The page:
First Sgt. Casey Hart, who was also a corporal in the Baton Rouge Police Department, died Tuesday. Photo courtesy of Baton Rouge Police Department.
Two soldiers deployed to the Middle East with the Louisiana National Guard’s 156th Infantry Regiment died last week in separate non-combat-related incidents.
“Spc. Robinson’s death happened in Kuwait, and 1st Sgt. Hart’s incident happened in Syria,” Maj. Noel Collins, a public affairs officer for the Louisiana National Guard, told Coffee or Die Magazine.
According to the Louisiana National Guard, Spc. Joshua Robinson, 22, of Baton Rouge, died Thursday at Camp Buehring in Kuwait. While his death was deemed a non-combat-related incident, National Guard officials declined to comment in detail, as the incident was still under investigation.
Robinson joined the National Guard in April 2017 and became an infantryman. According to service records provided by defense officials, Robinson was assigned to B Company, 3rd Battalion, 156th Infantry Regiment, 256th Infantry Brigade Combat Team, in Baton Rouge, Louisiana. This was his first deployment.
While defense officials have declined to elaborate on the death of 1st Sgt. Casey Hart, WAFB 9 reported that Hart went into cardiac arrest while running in Syria May 9. Hart was flown to Germany and then Maryland for medical treatment. He died in Maryland on Tuesday.
Hart joined the Army in 1997 and became an indirect fire infantryman. In May 2000 he joined the National Guard and was assigned to the 2nd Battalion, 156th Infantry Regiment, 256th Infantry Brigade Combat Team, in Abbeville, Louisiana. He was a member of the unit until his death. Hart was also a 14-year veteran of the Baton Rouge Police Department.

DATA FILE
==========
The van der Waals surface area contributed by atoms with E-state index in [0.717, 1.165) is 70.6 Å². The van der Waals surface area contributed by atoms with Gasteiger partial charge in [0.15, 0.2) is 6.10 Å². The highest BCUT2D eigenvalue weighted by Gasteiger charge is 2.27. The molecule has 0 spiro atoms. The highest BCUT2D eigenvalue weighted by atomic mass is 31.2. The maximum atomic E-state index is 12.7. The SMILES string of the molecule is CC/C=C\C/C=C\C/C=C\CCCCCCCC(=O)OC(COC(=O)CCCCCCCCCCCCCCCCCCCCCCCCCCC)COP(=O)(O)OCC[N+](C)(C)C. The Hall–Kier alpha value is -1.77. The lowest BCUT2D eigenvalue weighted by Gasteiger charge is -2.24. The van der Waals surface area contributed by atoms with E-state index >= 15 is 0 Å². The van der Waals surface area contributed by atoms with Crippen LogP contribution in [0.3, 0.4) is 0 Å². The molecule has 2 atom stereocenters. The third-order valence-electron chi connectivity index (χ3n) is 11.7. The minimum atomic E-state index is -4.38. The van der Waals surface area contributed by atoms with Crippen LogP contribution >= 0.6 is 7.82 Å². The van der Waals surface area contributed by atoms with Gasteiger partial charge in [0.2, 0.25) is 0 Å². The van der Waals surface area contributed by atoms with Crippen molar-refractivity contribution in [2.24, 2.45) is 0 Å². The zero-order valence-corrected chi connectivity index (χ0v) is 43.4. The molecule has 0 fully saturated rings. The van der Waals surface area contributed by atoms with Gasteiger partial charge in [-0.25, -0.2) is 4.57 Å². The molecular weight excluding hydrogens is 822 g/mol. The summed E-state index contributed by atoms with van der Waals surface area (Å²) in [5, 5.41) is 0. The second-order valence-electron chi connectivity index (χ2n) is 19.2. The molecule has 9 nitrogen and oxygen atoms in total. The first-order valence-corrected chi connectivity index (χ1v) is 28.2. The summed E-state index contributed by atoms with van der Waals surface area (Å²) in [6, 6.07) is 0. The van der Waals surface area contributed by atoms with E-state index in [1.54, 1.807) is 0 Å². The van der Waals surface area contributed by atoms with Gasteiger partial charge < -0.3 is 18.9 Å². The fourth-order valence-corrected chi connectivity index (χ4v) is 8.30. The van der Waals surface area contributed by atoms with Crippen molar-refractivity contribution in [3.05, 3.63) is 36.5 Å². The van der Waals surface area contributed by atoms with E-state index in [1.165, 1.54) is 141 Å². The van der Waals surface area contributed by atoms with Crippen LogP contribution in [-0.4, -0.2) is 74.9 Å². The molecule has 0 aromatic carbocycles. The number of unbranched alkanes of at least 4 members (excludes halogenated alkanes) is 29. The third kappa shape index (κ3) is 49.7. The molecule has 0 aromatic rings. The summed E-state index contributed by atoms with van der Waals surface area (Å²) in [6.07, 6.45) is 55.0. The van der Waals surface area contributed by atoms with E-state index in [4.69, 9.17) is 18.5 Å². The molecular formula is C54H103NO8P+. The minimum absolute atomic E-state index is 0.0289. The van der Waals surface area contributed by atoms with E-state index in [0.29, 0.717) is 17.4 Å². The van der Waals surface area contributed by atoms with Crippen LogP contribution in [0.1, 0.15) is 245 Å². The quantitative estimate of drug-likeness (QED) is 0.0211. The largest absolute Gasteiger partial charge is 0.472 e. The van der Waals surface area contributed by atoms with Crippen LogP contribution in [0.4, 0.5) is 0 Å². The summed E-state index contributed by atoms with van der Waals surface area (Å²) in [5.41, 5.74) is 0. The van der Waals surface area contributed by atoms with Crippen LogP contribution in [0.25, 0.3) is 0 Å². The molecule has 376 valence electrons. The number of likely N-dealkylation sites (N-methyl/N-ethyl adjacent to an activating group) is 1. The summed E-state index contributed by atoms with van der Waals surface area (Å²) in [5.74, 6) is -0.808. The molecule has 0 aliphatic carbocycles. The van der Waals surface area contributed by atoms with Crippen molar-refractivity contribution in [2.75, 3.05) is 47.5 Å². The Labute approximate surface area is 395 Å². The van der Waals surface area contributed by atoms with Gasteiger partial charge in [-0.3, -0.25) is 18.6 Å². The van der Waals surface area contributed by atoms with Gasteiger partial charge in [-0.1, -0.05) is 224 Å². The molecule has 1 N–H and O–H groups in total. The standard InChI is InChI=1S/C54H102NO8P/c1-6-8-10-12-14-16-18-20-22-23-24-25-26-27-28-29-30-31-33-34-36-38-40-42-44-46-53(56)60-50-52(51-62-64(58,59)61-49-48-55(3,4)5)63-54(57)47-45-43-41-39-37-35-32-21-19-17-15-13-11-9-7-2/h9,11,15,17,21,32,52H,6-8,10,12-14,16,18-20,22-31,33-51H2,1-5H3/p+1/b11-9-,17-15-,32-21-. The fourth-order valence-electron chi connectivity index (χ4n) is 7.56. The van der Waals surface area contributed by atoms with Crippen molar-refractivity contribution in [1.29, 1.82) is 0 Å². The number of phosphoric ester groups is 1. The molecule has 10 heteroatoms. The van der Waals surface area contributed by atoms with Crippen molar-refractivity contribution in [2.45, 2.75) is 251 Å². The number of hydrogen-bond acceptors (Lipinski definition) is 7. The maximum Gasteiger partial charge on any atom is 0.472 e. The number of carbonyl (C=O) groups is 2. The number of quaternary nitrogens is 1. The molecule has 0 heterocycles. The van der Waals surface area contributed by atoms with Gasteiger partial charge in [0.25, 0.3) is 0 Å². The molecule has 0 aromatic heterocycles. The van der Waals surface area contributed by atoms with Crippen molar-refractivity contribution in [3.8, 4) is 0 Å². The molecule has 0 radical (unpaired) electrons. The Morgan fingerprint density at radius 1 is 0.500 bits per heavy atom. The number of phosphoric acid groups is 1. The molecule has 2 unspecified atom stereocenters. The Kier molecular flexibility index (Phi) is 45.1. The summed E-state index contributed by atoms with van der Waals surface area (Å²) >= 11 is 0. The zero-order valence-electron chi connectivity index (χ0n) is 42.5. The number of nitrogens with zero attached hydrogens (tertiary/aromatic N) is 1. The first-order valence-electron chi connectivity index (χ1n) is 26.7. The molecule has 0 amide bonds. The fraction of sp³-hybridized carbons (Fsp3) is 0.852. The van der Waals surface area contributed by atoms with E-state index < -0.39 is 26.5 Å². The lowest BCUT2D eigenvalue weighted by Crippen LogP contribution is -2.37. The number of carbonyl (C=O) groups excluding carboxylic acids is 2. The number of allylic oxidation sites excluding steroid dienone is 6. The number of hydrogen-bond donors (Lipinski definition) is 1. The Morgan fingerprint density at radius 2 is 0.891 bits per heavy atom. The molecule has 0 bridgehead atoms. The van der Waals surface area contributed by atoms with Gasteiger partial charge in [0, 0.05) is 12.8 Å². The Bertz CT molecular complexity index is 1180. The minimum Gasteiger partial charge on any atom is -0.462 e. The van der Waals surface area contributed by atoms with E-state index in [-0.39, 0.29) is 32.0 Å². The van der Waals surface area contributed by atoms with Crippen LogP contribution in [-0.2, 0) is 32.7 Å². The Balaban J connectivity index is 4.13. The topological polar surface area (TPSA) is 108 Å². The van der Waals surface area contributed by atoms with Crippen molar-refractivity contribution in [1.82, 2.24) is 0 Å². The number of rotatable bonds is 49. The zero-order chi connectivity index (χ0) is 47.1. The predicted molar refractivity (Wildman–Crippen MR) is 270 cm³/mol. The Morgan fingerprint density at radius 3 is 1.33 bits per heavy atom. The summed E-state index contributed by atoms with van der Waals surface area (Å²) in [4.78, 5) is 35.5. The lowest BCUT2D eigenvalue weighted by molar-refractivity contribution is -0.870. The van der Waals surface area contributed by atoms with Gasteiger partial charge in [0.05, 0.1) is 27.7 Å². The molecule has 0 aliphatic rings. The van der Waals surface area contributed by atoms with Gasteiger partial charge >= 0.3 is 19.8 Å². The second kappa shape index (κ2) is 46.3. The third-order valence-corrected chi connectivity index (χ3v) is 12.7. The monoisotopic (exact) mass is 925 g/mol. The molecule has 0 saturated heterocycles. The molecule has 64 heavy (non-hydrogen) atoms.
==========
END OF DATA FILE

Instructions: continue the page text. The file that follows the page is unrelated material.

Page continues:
Defense officials declined to comment on whether running in the heat was a cause of Hart’s death or whether measures to prevent heat injuries were being implemented at deployment locations in the Middle East.
“I can only speak right now to exactly what we’re doing stateside. We have heat injury safety grams up on the Louisiana National Guard Facebook page,” Collins said.
Hart is survived by his wife, Keri, and daughter, Taylen. Friends and family have set up a GoFundMe for the Harts to raise $35,000 to help cover expenses incurred by Hart’s hospitalization. At the writing of this article, more than $29,000 has been raised.
James Webb served as a US Marine infantryman from 2005 to 2010, completing a combat tour in Iraq. He’s worked as a freelance writer and photojournalist covering US troops in Afghanistan, and Webb spent more than two years in the US Senate as a military legislative assistant and as the personal representative of a member on the US Senate Foreign Relations Committee.
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